Thirty people gathered around a circle, lead by a man with a drum. “I believe,” says the man, “that we all met in heaven, and we decided that we would meet in Philadelphia at 7:30 on October 9, and that somebody would bring a drum. And the drum and the myth will remind us of what we knew before we were born, and why we are all here together tonight.”
The man with the drum was Dr. Kwame Scruggs. Dr. Scruggs founded Alchemy, Inc in Akron, Ohio. Alchemy mentors urban male youth using drumming, myths, and fairy tales. Dr. Scruggs had come to present in Philadelphia at the invitation of the Philadelphia Jung Institute. His work with Alchemy has come to national attention in big way over the past several years, and I was looking forward to hearing more about how he uses the ideas of C.G. Jung to bring about healing among urban male youth. I did learn more about that, but I learned so much more as well.
Dr. Scruggs is completely undefended and fully authentic, and the quality of his presence immediately established a sense of temenos, a feeling of being in a place apart from ordinary life. Scruggs shared that, in his work with youth, Alchemy attempts to recreate the healing temples of Aesculapius, and indeed, the temple was invoked. After sharing some of his personal story with us, Scruggs began to drum and tell a myth, recreating the work he does with the youth.
Scruggs told the story of a poor hunter, hungry and desperate. No matter where he set his traps, they turned up empty. He was about to give up, when in the very last trap, he snared a boa constrictor. The snake, however, spoke to the hunter, begging for his life, and promising to make the hunter rich beyond his wildest imaginings if he agreed to spare his life. The hunter had a decision to make. If he killed the snake, his family would eat that night, and he could sell the skin in the market. If he spared the snake’s life, perhaps something even better was in store for him. Should he trust the snake’s offer?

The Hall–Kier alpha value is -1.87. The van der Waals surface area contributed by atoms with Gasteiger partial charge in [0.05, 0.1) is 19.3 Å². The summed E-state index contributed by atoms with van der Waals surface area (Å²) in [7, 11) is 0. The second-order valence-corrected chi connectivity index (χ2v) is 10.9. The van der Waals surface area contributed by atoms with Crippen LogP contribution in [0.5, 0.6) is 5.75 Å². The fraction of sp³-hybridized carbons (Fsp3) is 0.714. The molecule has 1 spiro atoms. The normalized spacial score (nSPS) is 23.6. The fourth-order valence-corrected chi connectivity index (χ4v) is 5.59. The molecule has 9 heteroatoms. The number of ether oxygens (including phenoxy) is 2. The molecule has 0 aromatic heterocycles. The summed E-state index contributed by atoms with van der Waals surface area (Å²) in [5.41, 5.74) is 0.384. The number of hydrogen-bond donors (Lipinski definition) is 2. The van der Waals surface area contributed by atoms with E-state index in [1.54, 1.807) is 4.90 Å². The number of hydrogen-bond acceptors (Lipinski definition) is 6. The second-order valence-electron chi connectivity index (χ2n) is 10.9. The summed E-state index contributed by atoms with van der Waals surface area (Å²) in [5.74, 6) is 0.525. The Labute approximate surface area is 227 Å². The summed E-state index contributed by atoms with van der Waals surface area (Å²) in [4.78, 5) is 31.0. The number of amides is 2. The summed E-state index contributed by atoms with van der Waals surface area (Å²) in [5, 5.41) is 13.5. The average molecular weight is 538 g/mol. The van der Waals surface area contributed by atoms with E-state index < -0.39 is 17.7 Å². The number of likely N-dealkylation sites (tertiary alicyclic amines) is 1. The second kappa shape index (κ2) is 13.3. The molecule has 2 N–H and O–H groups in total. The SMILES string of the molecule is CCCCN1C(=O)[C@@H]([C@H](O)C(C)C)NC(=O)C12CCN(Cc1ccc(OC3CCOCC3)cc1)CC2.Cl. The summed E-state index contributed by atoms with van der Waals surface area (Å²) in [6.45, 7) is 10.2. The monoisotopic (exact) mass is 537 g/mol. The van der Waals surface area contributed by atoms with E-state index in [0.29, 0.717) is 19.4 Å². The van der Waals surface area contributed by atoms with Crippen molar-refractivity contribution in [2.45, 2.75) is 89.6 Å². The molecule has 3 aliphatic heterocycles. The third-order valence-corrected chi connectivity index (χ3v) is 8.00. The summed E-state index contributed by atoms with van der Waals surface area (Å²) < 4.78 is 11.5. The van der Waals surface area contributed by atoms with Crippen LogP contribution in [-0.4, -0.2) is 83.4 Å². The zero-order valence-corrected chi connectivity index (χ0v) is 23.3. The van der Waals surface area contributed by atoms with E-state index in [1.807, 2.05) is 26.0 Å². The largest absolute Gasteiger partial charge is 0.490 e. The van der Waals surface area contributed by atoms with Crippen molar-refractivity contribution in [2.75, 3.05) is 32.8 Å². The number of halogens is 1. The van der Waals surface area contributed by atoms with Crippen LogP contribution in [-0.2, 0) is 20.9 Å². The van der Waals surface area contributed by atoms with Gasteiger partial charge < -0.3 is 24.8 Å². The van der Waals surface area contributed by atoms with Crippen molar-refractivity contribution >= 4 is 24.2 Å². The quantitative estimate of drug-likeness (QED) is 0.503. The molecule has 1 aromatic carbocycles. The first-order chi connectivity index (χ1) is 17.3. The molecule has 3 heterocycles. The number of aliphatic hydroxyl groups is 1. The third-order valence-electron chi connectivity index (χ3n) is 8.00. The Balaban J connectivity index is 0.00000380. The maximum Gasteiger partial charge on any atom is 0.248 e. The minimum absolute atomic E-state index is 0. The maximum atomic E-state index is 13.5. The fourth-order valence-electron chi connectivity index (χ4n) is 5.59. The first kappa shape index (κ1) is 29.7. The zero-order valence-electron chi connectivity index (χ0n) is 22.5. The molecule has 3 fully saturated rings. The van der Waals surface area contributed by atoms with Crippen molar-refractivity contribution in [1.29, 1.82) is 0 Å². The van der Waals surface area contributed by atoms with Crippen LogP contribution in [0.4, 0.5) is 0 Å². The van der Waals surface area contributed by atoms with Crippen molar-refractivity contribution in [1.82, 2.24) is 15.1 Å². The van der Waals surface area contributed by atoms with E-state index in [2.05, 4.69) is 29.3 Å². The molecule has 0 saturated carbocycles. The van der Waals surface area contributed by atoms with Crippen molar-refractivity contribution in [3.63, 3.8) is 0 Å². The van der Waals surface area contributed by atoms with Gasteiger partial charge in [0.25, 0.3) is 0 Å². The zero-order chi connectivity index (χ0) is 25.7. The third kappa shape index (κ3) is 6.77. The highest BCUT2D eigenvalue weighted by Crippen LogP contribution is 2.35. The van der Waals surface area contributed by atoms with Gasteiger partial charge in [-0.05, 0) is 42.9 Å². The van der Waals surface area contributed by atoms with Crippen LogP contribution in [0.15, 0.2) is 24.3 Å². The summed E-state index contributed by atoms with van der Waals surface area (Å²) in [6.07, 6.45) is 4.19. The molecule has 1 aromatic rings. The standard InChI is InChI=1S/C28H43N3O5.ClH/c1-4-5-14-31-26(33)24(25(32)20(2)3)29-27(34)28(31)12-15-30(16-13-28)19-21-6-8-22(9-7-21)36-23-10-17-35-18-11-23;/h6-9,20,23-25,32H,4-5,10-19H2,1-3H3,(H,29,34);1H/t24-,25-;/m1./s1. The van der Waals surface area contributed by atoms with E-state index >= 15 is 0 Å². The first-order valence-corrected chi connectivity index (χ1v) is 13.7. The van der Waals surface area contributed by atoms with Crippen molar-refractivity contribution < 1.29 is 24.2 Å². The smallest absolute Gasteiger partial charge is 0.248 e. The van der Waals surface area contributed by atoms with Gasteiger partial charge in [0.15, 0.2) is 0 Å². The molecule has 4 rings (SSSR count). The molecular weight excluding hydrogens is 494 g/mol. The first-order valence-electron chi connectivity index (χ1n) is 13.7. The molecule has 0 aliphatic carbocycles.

Here, Dr. Scruggs paused, and asked us each to write down what resonated for us in this brief introduction to the tale. After a minute or two, he invited each one of us in the circle to in turn share what we had written. As we went around the circle for the better part of the next two hours, something remarkable happened. Quakers have a term for what happens when attendees at a meeting for worship seem to tune into one another, and contributions flow into one another, so that members feel mysteriously to each be a part of some larger intelligence. This is referred to as a “gathered meeting.” It is a kind of group mystical experience. This discussion of the myth was just such an experience.
The first person in the circle to speak noted that what resonated for her was the repeated use of the word “trap” at the beginning of the story. Those who spoke next, including me, all seemed to focus more or less on the early part of the exposition, the futile setting of the traps.
Of course, as a Jungian analyst keenly interested in fairy tales, I had my immediate intellectual reaction to the story. But I know well that an intellectual analysis of a tale doesn’t get you very far at all. Fairy tales and myths need to be experienced to be understood. We need to enter them, and to allow them to enter us and work on us. I took note of my emotional reaction to the hunter’s desperate, grasping state of mind. I could resonate with that feeling, when I in my own life become anxious and attached to a given outcome. I can become frantic, trying too hard to force something to happen when maybe it isn’t what needs to happen at that time.